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Agapanthus praecox

Agapanthus praecox

Classification System: APG IV

Superregnum: Eukaryota
Regnum: Plantae
Cladus: Angiosperms
Cladus: Monocots
Ordo: Asparagales

Familia: Amaryllidaceae
Subfamilia: Agapanthoideae
Genus: Agapanthus
Sectio: A. sect. Agapanthus
Species: Agapanthus praecox
Subspecies: A. p. subsp. minimus – A. p. subsp. orientalis – A. p. subsp. praecox

Agapanthus praecox Willd. (1809)

Tulbaghia praecox (Willd.) Kuntze, Revis. Gen. Pl. 2: 718. 1891.


Willdenow, C.L.v. 1809. Enum. Pl. 1:353.
USDA, ARS, Germplasm Resources Information Network. Agapanthus praecox in the Germplasm Resources Information Network (GRIN), U.S. Department of Agriculture Agricultural Research Service. Accessed: 07-Oct-06.

Vernacular names
English: Common Agapanthus, Blue Lily, African Lily, Lily of the Nile
suomi: Tarhasinisarja

Agapanthus praecox (common agapanthus,[1] blue lily,[1] African lily,[2] or lily of the Nile[3]) is a popular garden plant around the world, especially in Mediterranean climates.[4] It is native to the Kwa-Zulu Natal and Western Cape provinces of South Africa. Local names include agapant, bloulelie, isicakathi and ubani.[1] Most of the cultivated plants of the genus Agapanthus are hybrids or cultivars of this species. It is divided into three subspecies: subsp.praecox, subsp. orientalis and subsp. minimus.[1]

Flowering clumps

Agapanthus praecox is a variable species with open-faced flowers. It is a perennial plant that can survive up to 75 years. Its evergreen leaves are 2 cm wide and 50 cm long. Its inflorescence is in umbel. The flowers of the agapanthus are blue, purple or white and bloom from late spring to summer. They give capsules filled with fine black seeds (to be kept cool in sand until sowing). Its stem reaches one meter high. Its roots are very powerful and can break concrete.[1]

Agapanthus praecox subsp. praecox

This subspecies occurs in the Eastern Cape province of South Africa. It usually grows to between 0.8 and 1 metre tall and has 10-11 leathery leaves. The blue flowers, appear from December to February.[1] These have perianth segments which are greater than 50 mm in length.[1]

Agapanthus praecox subsp. orientalis

This subspecies occurs in the Eastern Cape and southern KwaZulu-Natal. Although it is about the same height as subsp. praecox, it has up to 20 poisonous, strap-like leaves per plant which are arching and are not leathery.[1] These range in length from 20 to 70 cm long and 3 to 5 cm wide.[5] Flower colour ranges from blue to white.[1][3] Shiny black seeds are produced in three-sided capsules.[3] These have perianth segments which are less than 50 mm in length.[1]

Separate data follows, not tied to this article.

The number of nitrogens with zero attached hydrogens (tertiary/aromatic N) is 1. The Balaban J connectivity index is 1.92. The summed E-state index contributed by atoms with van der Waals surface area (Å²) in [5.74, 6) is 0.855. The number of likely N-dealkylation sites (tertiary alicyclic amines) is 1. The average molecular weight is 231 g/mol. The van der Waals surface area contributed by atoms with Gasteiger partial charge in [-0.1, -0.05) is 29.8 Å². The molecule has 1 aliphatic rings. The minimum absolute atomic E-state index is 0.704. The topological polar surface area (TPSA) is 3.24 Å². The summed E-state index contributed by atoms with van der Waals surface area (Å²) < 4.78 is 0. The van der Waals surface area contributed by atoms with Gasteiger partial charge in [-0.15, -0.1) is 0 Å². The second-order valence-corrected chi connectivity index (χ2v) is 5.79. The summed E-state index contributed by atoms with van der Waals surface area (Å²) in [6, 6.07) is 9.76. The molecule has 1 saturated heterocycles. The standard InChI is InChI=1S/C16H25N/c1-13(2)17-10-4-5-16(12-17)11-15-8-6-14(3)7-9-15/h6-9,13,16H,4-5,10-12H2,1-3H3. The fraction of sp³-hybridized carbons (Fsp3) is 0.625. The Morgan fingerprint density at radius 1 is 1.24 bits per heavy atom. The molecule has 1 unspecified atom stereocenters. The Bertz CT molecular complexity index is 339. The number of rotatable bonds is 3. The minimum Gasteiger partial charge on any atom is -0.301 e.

Agapanthus praecox subsp. minimus

Occurring in the southeastern Western Cape and Eastern Cape, this subspecies is the smallest, ranging in height from 300 to 600 mm. It has a longer flowering season, from November to March. Flower colour includes white and various shades of blue.[1]

The plant prefers a well-drained soil, but supports a poor soil. Exposure to full sun is preferable, but it supports partial shade. It does not like to be moved. It can be multiplied by sowing (flowering under 3 to 4 years) or division of tufts. It tolerates drought once well installed, but watering is preferable in case of long dry periods. It overwinters as a stump and therefore completely disappears during the cold months. Contrary to popular belief, this species can withstand wind, frost and cold up to −15 °C provided that the strains are protected for the first two years with mulching.

Young shoots need to be protected from slugs and snails. A contribution of 2 or 3 handfuls of wood ash around the stump in the spring will push the gastropods a few days and make a good contribution of potash.[6]

The species is naturalised in Australia,[3] New Zealand[7] and the Isles of Scilly.[8] It is reportedly naturalized in Madeira, the Canary Islands, Eritrea, Ethiopia, St. Helena, Norfolk Island, Mexico, Honduras, Costa Rica and Tristan da Cunha.[9]

Agapanthus praecox subsp. orientalis is highly regarded for being tough in sun and heat, long-flowering, and is a favourite for many councils in Australia for the landscaping of roads and other public areas which do not get watered. The plant is still widely planted but in some areas it is considered a weed, and planting has been discontinued,[10] although it is not generally regarded as highly invasive.


"Agapanthus praecox Willd". South African National Biodiversity Institute. Archived from the original on 2004-03-05. Retrieved 2008-07-20.
"Agapanthus praecox". Germplasm Resources Information Network (GRIN). Agricultural Research Service (ARS), United States Department of Agriculture (USDA). Retrieved 2008-07-20.
"Agapanthus - Weeds of Blue Mountains Bushland". Archived from the original on 20 July 2008. Retrieved 2008-07-20.
"In Bloom - Agapanthus". Archived from the original on 2017-01-18. Retrieved 2016-12-31.
"Agapanthus praecox subsp. orientalis (F.M.Leight.) F.M.Leight". PlantNET - New South Wales Flora Online. Royal Botanic Gardens & Domain Trust, Sydney Australia. Archived from the original on 15 August 2008. Retrieved 2008-07-20.
Jean Trudel, Gardens and scenery: summer flowers, Saint-Laurent (Quebec), Book-Loisirs Ltée,1984, 65 p. ISBN 2-89210-229-4
"Agapanthus praecox". Weeds Index. Environment Bay of Plenty. Archived from the original on 2008-06-21. Retrieved 2008-07-20.
"Weird Weeds of Scilly" (PDF). The Islander. Archived from the original (PDF) on 2008-07-05. Retrieved 2008-07-20.
Kew World Checklist of Selected Plant Families
"Councils Halt Cultivation of Agapanthus Plants". Archived from the original on 2012-06-11. Retrieved 2012-12-23.

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